The International Air Transport Association, the airline industry’s large association, has nearly given up on the chance that the industry will make any money this year. The organization expects that, globally, airlines will make a 0.5% profit, which would be $3 billion, down $500 million from its December forecast. The prediction comes with a caveat, though. Tony Tyler, IATA’s Director General and CEO, said a spike in crude prices to $150 and a full-year average price of $135 per barrel would be “plunging the entire industry towards losses of over $5 billion.” The greatest threat to the industry is no longer a slowdown in the EU economy.
The airline industry already has been through a period of mergers recently, meant to cut costs, as well as Chapter 11 filings. Each was due to the recession. Some were triggered by high oil prices in 2008. These actions took a great deal of capacity out of the markets. Now, the industry must ask how much more it can cut from capacity without lowering service to a level at which it cannot serve some passengers. Airlines also may have to mothball more aircraft — some of which have lease costs.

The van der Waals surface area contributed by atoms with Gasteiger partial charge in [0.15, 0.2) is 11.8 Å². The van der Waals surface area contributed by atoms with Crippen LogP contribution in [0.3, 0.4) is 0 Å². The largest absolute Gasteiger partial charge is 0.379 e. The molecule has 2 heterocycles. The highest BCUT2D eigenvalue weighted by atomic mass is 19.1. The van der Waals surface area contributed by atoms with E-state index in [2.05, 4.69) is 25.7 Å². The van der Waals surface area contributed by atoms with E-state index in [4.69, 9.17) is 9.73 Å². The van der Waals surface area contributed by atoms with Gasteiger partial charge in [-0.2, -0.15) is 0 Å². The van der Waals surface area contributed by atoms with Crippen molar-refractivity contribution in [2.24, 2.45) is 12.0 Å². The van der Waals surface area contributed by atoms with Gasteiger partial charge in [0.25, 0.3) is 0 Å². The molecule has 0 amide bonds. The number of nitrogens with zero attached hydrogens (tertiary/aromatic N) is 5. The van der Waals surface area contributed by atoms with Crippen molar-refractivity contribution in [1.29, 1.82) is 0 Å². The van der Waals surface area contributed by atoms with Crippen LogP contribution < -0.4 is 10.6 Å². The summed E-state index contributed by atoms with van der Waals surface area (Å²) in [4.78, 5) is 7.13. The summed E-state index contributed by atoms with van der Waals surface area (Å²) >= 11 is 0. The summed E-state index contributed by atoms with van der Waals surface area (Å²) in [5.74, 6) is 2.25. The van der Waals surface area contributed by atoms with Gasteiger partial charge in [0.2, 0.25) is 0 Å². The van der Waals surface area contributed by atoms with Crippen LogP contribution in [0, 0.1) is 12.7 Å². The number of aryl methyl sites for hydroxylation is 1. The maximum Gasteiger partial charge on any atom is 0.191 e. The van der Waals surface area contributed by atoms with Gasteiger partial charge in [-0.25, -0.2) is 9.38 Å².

The largest bankruptcies of the past two years were the ones filed by JAL and by AMR, the parent of American Airlines. Each involved cuts in debt and the layoffs of thousands. Neither guaranteed the future of the carriers. Each still operates in national and global markets with more healthy competitors. Chapter 11 may bolster the chances of survival, but it is no guarantee.
If the industry does pile up losses in the second half of the year, more banks will have to write down airline loans. Passengers will pay more — until they cannot afford to. The industry will be thrown back into another of the downturns that have been a regular part its past. The sector is a perfect example of one in which a single event can deal a terrible blow.
Douglas A. McIntyre